Built and designed in 1991 by ski instructors Jerry Berg and Jerry Begly, the original Fort Frog, in the trees alongside Buttermilk’s No Problem run, was a favorite kids’ play destination for a quarter-century. The Old West–style structure, with its two-story lookout towers, false-front buildings, and rustic log fence, took its name from longtime ski school supervisor Greg “Frog” Fortin, one among a group of colorful ski pros at Buttermilk in the ’80s and ’90s.
Tragically, Fort Frog burned to the ground in May 2016, when careless campers failed to fully extinguish a campfire. Nothing in the all-wood structure could be saved from the conflagration, but this winter, thanks to the efforts of Aspen Skiing Company Project Manager Dana Dalla Betta, Z Group Architects Project Manager Melanie Noonan, and others, a completely rebuilt Fort Frog is back and better than ever. Here’s what it took.
Spark of Inspiration
The ashes of the old fort were still warm—literally—when the decision was made to build a new one. Two days after the fire, Buttermilk kids’ ski school coordinator Alex Kendrick wrote a letter to the Aspen Times remembering Fortin, who passed away in 1998. Before sending it, she asked SkiCo if she could state in the letter that the fort would be rebuilt. “They said yes,” she relates.
SkiCo hired Aspen-based Z Group to draw up plans that stayed within the original footprint, though rebuilding on a grander scale was tempting. “We were like, ‘If we can dream big and shoot for the moon, what do we want it to be?’” says Kendrick, who took part in the early brainstorming sessions. But ultimately Z Group was instructed to hold the fort, as it were, and design a replacement that incorporated many of the earlier elements, with a few modifications. “So many people had loved the original fort,” says Noonan. “We looked at a lot of photos of it to get the same feel.”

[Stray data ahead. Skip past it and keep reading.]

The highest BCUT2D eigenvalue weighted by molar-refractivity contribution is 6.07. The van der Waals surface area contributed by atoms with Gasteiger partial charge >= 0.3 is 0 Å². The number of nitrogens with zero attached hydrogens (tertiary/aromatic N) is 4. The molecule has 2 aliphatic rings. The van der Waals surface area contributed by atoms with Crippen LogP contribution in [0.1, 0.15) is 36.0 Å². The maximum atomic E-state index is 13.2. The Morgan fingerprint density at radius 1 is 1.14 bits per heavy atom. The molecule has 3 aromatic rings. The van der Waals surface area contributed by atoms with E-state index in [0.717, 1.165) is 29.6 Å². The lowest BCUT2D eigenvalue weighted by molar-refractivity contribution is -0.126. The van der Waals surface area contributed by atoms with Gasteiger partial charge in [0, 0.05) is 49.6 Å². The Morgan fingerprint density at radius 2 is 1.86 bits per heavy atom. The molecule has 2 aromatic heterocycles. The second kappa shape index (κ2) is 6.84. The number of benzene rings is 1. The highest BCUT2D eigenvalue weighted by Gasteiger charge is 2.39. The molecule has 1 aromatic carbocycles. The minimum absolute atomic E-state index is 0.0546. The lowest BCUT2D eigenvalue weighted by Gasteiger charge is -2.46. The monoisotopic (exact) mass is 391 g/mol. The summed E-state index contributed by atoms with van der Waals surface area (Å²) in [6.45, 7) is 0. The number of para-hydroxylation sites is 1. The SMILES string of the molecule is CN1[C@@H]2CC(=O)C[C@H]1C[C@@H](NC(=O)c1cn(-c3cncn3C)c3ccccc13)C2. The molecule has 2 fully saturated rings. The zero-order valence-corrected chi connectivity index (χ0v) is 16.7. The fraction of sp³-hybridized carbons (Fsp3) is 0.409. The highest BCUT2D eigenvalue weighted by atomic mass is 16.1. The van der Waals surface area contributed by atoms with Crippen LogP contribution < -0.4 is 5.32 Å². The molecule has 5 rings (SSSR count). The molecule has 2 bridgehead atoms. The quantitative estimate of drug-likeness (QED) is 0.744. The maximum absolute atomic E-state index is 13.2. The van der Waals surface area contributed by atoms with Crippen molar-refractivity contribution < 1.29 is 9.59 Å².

Towers of Power
All of the structures have now been elevated to accommodate four feet of annual snow buildup. This allows a snowcat to groom the central area and also means that doorways don’t have to be shoveled out. Plus, the fort’s three towers, now topped with more-durable corrugated metal roofs, are taller for better views. “You really feel like you’re in the trees when you’re up in them,” says Noonan—an element that will appeal to adults, too, she adds.
Construction began last June with crews from Carbondale-based Crystal Springs Builders. The fort was erected using spruce and Douglas fir logs, most of them with bark on and sourced primarily from Kremmling, Colorado. The warming hut includes cedar siding to re-create the rustic feel of the old fort.
Though the new Fort Frog looks much like the old one, a few added features increase the fun factor. The “post office” tower includes a spiral slide; kids can access it by walking across a swinging rope bridge from the “jail” tower. Large net hammocks next to the ski school warming hut (a.k.a. the saloon and mercantile) provide another place to climb and balance.
While anyone is welcome to explore the rest of the fort, the warming hut exclusively serves kids’ ski school classes as a gathering place and snack stop; it also houses a mini ski school museum.
Time Will Tell
It may look all shiny and new this winter, but after a season in the elements, the fort should regain some of its timeless appeal. “As the new Fort Frog ages,” predicts Noonan, “I think some of that more rustic ghost town feel will return.”